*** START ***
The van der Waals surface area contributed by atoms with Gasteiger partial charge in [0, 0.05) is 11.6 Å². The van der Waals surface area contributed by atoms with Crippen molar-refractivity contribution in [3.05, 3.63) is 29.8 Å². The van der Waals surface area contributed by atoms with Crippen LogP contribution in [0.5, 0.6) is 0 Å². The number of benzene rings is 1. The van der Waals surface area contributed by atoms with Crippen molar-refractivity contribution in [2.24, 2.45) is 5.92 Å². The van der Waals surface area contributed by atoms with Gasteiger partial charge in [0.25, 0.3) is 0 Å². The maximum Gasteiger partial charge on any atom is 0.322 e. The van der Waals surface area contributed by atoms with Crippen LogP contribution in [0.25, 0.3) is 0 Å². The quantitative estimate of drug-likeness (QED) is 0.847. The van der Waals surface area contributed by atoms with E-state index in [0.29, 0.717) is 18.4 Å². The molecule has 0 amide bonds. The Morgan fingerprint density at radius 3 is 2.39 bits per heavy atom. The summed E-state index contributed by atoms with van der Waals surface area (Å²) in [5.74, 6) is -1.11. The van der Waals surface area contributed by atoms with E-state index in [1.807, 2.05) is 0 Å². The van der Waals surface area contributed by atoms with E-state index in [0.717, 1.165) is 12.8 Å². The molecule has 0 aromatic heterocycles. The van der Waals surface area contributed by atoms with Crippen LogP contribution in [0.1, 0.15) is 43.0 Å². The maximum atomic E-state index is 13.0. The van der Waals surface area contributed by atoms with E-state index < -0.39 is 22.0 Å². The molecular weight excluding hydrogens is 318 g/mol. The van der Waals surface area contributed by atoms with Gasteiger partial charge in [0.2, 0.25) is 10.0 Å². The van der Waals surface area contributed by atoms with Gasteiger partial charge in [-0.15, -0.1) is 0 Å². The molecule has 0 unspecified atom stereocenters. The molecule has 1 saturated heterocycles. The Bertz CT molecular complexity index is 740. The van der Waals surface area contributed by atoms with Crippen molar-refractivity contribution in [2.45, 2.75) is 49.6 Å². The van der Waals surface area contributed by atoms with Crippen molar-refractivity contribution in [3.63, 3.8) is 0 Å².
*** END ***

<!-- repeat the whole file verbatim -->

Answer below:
The van der Waals surface area contributed by atoms with Gasteiger partial charge in [0, 0.05) is 11.6 Å². The van der Waals surface area contributed by atoms with Crippen molar-refractivity contribution in [3.05, 3.63) is 29.8 Å². The van der Waals surface area contributed by atoms with Crippen LogP contribution in [0.5, 0.6) is 0 Å². The number of benzene rings is 1. The van der Waals surface area contributed by atoms with Crippen molar-refractivity contribution in [2.24, 2.45) is 5.92 Å². The van der Waals surface area contributed by atoms with Gasteiger partial charge in [0.25, 0.3) is 0 Å². The maximum Gasteiger partial charge on any atom is 0.322 e. The van der Waals surface area contributed by atoms with Crippen LogP contribution in [0.25, 0.3) is 0 Å². The quantitative estimate of drug-likeness (QED) is 0.847. The van der Waals surface area contributed by atoms with E-state index in [0.29, 0.717) is 18.4 Å². The molecule has 0 amide bonds. The Morgan fingerprint density at radius 3 is 2.39 bits per heavy atom. The summed E-state index contributed by atoms with van der Waals surface area (Å²) in [5.74, 6) is -1.11. The van der Waals surface area contributed by atoms with E-state index in [1.807, 2.05) is 0 Å². The van der Waals surface area contributed by atoms with E-state index in [0.717, 1.165) is 12.8 Å². The molecule has 0 aromatic heterocycles. The van der Waals surface area contributed by atoms with Crippen LogP contribution in [0.1, 0.15) is 43.0 Å². The maximum atomic E-state index is 13.0. The van der Waals surface area contributed by atoms with E-state index < -0.39 is 22.0 Å². The molecular weight excluding hydrogens is 318 g/mol. The van der Waals surface area contributed by atoms with Gasteiger partial charge in [0.2, 0.25) is 10.0 Å². The van der Waals surface area contributed by atoms with Gasteiger partial charge in [-0.15, -0.1) is 0 Å². The molecule has 0 unspecified atom stereocenters. The molecule has 1 saturated heterocycles. The Bertz CT molecular complexity index is 740. The van der Waals surface area contributed by atoms with Crippen molar-refractivity contribution in [2.45, 2.75) is 49.6 Å². The van der Waals surface area contributed by atoms with Crippen molar-refractivity contribution in [3.63, 3.8) is 0 Å².